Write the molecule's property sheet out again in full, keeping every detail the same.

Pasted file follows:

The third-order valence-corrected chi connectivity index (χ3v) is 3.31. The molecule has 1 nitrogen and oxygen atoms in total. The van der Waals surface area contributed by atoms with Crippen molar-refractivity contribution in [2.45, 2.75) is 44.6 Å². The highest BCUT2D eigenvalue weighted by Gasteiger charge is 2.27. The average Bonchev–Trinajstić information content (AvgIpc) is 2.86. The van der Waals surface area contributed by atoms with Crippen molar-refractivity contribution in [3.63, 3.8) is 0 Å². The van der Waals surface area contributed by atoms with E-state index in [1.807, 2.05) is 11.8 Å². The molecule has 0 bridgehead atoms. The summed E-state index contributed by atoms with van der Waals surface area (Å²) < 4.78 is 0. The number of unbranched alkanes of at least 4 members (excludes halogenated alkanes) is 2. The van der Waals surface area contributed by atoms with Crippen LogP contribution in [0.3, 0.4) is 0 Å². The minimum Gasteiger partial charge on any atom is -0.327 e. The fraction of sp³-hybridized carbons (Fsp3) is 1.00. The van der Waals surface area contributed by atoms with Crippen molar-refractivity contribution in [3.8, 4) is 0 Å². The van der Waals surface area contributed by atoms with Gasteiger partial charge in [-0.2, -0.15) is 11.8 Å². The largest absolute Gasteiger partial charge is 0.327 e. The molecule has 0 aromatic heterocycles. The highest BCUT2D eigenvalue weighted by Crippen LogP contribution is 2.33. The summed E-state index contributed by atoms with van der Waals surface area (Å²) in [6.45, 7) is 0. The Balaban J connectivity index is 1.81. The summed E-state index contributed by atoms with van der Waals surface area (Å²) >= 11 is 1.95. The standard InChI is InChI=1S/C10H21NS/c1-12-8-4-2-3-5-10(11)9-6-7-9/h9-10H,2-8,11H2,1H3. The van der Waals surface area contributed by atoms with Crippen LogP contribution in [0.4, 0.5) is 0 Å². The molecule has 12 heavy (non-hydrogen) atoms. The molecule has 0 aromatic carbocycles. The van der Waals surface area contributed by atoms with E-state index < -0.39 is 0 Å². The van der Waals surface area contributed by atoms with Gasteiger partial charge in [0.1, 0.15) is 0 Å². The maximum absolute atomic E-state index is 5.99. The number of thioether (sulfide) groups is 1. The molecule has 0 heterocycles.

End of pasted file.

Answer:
The third-order valence-corrected chi connectivity index (χ3v) is 3.31. The molecule has 1 nitrogen and oxygen atoms in total. The van der Waals surface area contributed by atoms with Crippen molar-refractivity contribution in [2.45, 2.75) is 44.6 Å². The highest BCUT2D eigenvalue weighted by Gasteiger charge is 2.27. The average Bonchev–Trinajstić information content (AvgIpc) is 2.86. The van der Waals surface area contributed by atoms with Crippen molar-refractivity contribution in [3.63, 3.8) is 0 Å². The van der Waals surface area contributed by atoms with E-state index in [1.807, 2.05) is 11.8 Å². The molecule has 0 bridgehead atoms. The summed E-state index contributed by atoms with van der Waals surface area (Å²) < 4.78 is 0. The number of unbranched alkanes of at least 4 members (excludes halogenated alkanes) is 2. The van der Waals surface area contributed by atoms with Crippen LogP contribution in [0.3, 0.4) is 0 Å². The minimum Gasteiger partial charge on any atom is -0.327 e. The fraction of sp³-hybridized carbons (Fsp3) is 1.00. The van der Waals surface area contributed by atoms with Crippen molar-refractivity contribution in [3.8, 4) is 0 Å². The van der Waals surface area contributed by atoms with Gasteiger partial charge in [-0.2, -0.15) is 11.8 Å². The largest absolute Gasteiger partial charge is 0.327 e. The molecule has 0 aromatic heterocycles. The highest BCUT2D eigenvalue weighted by Crippen LogP contribution is 2.33. The summed E-state index contributed by atoms with van der Waals surface area (Å²) in [6.45, 7) is 0. The Balaban J connectivity index is 1.81. The summed E-state index contributed by atoms with van der Waals surface area (Å²) >= 11 is 1.95. The standard InChI is InChI=1S/C10H21NS/c1-12-8-4-2-3-5-10(11)9-6-7-9/h9-10H,2-8,11H2,1H3. The van der Waals surface area contributed by atoms with Crippen LogP contribution in [0.4, 0.5) is 0 Å². The molecule has 12 heavy (non-hydrogen) atoms. The molecule has 0 aromatic carbocycles. The van der Waals surface area contributed by atoms with E-state index < -0.39 is 0 Å². The van der Waals surface area contributed by atoms with Gasteiger partial charge in [0.1, 0.15) is 0 Å². The maximum absolute atomic E-state index is 5.99. The number of thioether (sulfide) groups is 1. The molecule has 0 heterocycles.